Foreclosure mediation angers bankers, pleases housing advocates | Pound Ridge Realtor

The mortgage industry is in an uproar over a proposal that would require banks to participate in professional mediation before foreclosing on St. Louis County homeowners.

Bankers predict big problems if the St. Louis County Council approves the measure, which they say would burden lenders, discourage mortgage lending and drive up interest rates.

“You would have to do something entirely different when servicing properties in St. Louis County. If every municipality tried to impose their own guidelines, imagine the havoc,” said Keith Thornburg, general counsel of the Missouri Bankers Association.“It’s very chilling for home buyers trying to get a loan.”

Baloney, say mediation advocates.

“I don’t see any data anywhere in the country that supports that,” said Karen Tokarz, a law professor who studies mediation at Washington University.

Indeed, such mediation is required with foreclosures in parts of more than 20 states, including Illinois, without reports of problems. And a local mediation program, right across the river in Madison County, has been running without major issue since June of last year, supporters say.

Mediation seeks to offer a last chance for a homeowner to stave off foreclosure, which advocates say benefits both borrower and lender.

Still, it remains unclear how many of St. Louis County’s homeowners facing foreclosure might participate or benefit from the proposal. Under the proposed plan, homeowners facing foreclosure could opt for a mediator – with the bank paying the bill. A professional would try to work out a compromise – most often a payment reduction – to keep the borrower at home.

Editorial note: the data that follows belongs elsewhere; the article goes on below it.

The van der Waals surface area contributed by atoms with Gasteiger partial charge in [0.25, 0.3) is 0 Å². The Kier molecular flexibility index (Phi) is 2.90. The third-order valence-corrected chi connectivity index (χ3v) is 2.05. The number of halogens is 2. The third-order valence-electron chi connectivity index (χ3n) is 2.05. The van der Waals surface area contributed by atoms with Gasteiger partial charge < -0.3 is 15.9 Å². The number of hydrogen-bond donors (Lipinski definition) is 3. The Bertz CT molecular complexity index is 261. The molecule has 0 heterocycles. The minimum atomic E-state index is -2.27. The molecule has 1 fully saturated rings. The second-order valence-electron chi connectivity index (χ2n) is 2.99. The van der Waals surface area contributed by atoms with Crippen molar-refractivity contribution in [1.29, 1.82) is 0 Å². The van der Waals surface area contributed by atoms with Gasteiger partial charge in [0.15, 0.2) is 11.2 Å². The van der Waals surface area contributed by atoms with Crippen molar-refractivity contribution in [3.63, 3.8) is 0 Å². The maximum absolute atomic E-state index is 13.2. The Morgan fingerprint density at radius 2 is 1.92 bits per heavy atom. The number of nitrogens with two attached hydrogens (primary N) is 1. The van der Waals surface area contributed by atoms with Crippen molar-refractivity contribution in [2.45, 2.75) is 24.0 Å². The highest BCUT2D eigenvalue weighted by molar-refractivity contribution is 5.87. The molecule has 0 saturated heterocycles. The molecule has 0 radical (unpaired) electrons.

Banks wouldn’t have to agree to a deal. They could still foreclose. But they’d face a $1,000 fine if they refuse to mediate or if the mediator felt they acted in bad faith.

In Madison County, the program has put a small dent in foreclosures. Linda Jun, who ran the program until last week, said only 10 to 20 percent of borrowers opt for mediation, although it’s offered to everyone in foreclosure.

Of the 291 who signed up, 61 homeowners reached a deal with their creditors so far, according to court figures. Of those, all but two kept their homes. About 100 cases are still working through the system, so the number of averted foreclosures could increase.

Madison County’s experience seems on par with other mediation programs around the country.

The St. Louis County Council passed its own mediation plan by 5-to-2 on a preliminary test vote on Aug. 14; a final vote is expected on Tuesday. But bankers are mobilizing and threatening lawsuits if it wins final approval.

The bill was introduced by Councilwoman Hazel Erby, a Democrat who represents some inner-ring suburbs where foreclosure rates are high. As of July, 805 homes in St. Louis County were in some phase of foreclosure, according to figures from RealtyTrac.

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